Differences in two species-at-risk classification schemes for North American mammals

Goodenough, Anne E ORCID: 0000-0002-7662-6670 (2011) Differences in two species-at-risk classification schemes for North American mammals. Journal for Nature Conservation, 20 (2). pp. 117-124. doi:10.1016/j.jnc.2011.11.001

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Several classification systems are used to rank species’ extinction risk. Assessments from two of these, IUCN and NatureServe, are often used to inform prioritisation of conservation resources and management strategies. However, despite their widespread use, they have rarely been compared. No research has assessed rank concordance specifically for mammals, while factors increasing the chance of mismatches between systems have not been investigated. In this study, consistency of IUCN/NatureServe extinction risk categorisation is compared for 409 classified extant American and Canadian mammals. Taxonomic bias in between-system mismatches is then analysed, and common ecological factors associated with mismatches are also identified. There was a significant positive correlation between IUCN and NatureServe ranks, although this was not strong (rs = 0.504). Agreement was good for non-threatened categories: 97% of species classified as non-threatened by one system were classified likewise by the other. However, there was considerable discord in threatened categories, with 40% of species classified as threatened by one system and non-threatened by the other. In 89% of such cases, this was due to higher ranking by NatureServe, suggesting that this system is more conservative. Mismatches were identified for 102 of the 373 species with exact rankings on both systems (27%), and these were biased taxonomically with significantly more mismatches for Cetacea and fewer for Rodentia. Mismatches were more common for species with longer gestation periods, fewer offspring per year, and longer life expectancies (all traits associated with K-strategist species), as well as for species in higher trophic levels. Many mismatched species also had fragmented ranges and/or uncertain data. Recognition that IUCN and NatureServe ranks are not synonymous is essential. Assessments should be viewed as complementary and dual results should be used to inform species management. The need for more detailed population demographic data to improve extinction risk calculations should also be addressed.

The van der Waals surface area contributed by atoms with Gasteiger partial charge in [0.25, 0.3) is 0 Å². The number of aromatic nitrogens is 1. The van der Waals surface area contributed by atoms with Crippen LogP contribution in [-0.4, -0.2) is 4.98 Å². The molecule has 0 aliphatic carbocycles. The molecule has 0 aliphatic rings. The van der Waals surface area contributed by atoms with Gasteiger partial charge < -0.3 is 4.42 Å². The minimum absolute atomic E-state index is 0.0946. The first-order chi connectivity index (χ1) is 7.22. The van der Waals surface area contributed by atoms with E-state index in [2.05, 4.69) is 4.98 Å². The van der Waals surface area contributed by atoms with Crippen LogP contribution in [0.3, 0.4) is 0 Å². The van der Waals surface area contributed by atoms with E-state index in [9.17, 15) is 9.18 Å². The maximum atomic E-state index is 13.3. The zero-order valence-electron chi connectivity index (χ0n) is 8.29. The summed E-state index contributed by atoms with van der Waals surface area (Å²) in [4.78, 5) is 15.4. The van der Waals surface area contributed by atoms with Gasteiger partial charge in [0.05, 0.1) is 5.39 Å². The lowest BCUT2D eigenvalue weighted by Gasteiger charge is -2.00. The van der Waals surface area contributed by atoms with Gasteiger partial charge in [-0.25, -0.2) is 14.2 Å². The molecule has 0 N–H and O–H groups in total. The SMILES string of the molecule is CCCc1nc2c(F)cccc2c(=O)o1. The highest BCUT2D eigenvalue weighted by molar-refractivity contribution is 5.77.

Item Type: Article
Article Type: Article
Subjects: Q Science > QH Natural history
Q Science > QH Natural history > QH301 Biology
Q Science > QL Zoology
Divisions: Schools and Research Institutes > School of Education and Science
Research Priority Areas: Place, Environment and Community
Depositing User: Anne Goodenough
Date Deposited: 03 May 2016 13:19
Last Modified: 31 Aug 2023 08:59
URI: https://eprints.glos.ac.uk/id/eprint/3346

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